Support the Café

Search our Site

Driver shouted slurs, ran over a man at menorah lighting

Driver shouted slurs, ran over a man at menorah lighting

In Lexington, Ky., a menorah lighting was disrupted by a man who shouted antisemitic slurs and then hit a member of the congregation with his SUV.

Washington Post:

As a rabbi prepared to light a menorah on the front lawn of a Chabad house near the University of Kentucky’s campus on Saturday night, a black SUV screeched outside. The driver shouted anti-Semitic slurs, police told the Lexington Herald-Leader.

Then, when a community member stepped in to intervene, the driver grabbed his arm and sped away, dragging him for a block and then running over his leg, Chabad of the Bluegrass said on Facebook.

“The anti-Semitic attack reported Saturday night outside of the Jewish Student Center is an outrage. This hate has absolutely no place in the commonwealth,” Kentucky Gov. Andy Beshear (D) said on Twitter. “That this attack occurred on the third night of Hanukkah, during menorah-lighting celebrations, makes it all the more hateful, hurtful and cowardly.”

Anti-Semitic attacks have been on the rise in the U.S. in recent years, with the Anti-Defamation League charting a 12 percent jump in its most recent national audit in 2019.

Tonight, as we were preparing to light the Menorah for the third night of Chanukah, a community member was assaulted outside the Chabad House.
A car pulled up, nearly hitting the volunteer camera crew and the driver began yelling abusive language. A community member who was assisting in the lighting heroically stepped between the assailant and the Chabad house as several children were in the front room.
The attacker grabbed the man and held his arm, dragging him for a block, and running over his leg. The car then sped off.
We appreciate the quick response of the Lexington Police Department, and EMS, and the attention paid to this by law enforcement.
Before he left for the hospital, the newest hero of Chanukah insisted we light the Menorah, and not allow darkness to quench our light.
Tonight’s lighting was centered around standing up to hatred, following the antisemitic attack at the Chabad at UK Jewish Student Center and the regrettable silence from some in the aftermath. The fact that this event to was marred by violence is horrifying, but through it all our Menorah has stayed lit.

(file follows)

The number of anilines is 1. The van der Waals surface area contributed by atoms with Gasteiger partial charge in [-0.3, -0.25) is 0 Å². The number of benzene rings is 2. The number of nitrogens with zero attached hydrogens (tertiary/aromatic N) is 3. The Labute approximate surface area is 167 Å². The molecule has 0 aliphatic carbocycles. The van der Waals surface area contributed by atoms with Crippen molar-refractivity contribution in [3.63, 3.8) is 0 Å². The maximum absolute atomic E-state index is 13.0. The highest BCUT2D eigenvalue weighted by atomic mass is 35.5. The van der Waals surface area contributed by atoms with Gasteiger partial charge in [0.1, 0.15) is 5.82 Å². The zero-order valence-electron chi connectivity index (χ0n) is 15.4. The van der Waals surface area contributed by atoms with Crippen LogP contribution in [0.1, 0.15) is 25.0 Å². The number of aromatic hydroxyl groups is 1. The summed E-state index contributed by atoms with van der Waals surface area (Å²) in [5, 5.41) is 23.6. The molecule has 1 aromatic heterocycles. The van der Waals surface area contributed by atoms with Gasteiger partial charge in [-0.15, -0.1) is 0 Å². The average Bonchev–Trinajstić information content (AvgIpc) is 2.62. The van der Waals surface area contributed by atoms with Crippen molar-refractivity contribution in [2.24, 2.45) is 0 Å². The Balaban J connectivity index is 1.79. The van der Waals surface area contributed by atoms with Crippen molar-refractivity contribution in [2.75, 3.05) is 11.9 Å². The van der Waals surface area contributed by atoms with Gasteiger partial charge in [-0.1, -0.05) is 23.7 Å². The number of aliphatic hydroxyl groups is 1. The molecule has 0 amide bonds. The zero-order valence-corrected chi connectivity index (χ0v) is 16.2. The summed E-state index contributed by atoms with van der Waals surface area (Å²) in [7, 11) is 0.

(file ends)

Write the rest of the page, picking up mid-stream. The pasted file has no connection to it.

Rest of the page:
The Lubavitcher Rebbe, my personal mentor, and the foremost leader of world Judaism in the modern era, often remarked that in a place of great darkness a small flame cast a great light.
When you add light to a dark room the room is no longer dark. When you add light to a seemingly dark world, the darkness always recedes.
Our scheduled lighting a will continue to take place across Kentucky, and we encourage everyone to share their light with the community.
May we soon see the day where the light of the menorah is seen everywhere, and we never know of darkness or hate.

Café Comments?

Our comment policy requires that you use your real first and last names and provide an email address (your email will not be published). Comments that use non-PG rated language, include personal attacks, that are not provable as fact or that we deem in any way to be counter to our mission of fostering respectful dialogue will not be posted.

1 Comment
Oldest Most Voted
Inline Feedbacks
View all comments
Vivian Julier

I am so very saddened by this story. My sister’s family is Jewish and I feel upset for my two nieces when I read about these incidents. I am an Episcopalian, but I bought a menorah several years ago to honor and celebrate the small light that I can add to the darkness-even in my small world. There is a book I love, The Stone Lamp, which tells a story for each night of Hanukkah. I read the story and light the candle(s). Is it ‘wrong’ or disrespectful for me to do this: follow the nights of Hanukkah and light the candles?

Support the Café
Past Posts

The Episcopal Café seeks to be an independent voice, reporting and reflecting on the Episcopal Church and the Anglican tradition.  The Café is not a platform of advocacy, but it does aim to tell the story of the church from the perspective of Progressive Christianity.  Our collective sympathy, as the Café, lies with the project of widening the circle of inclusion within the church and empowering all the baptized for the role to which they have been called as followers of Christ.

The opinions expressed at the Café are those of individual contributors, and, unless otherwise noted, should not be interpreted as official statements of a parish, diocese or other organization. The art and articles that appear here remain the property of their creators.

All Content  © 2017 Episcopal Café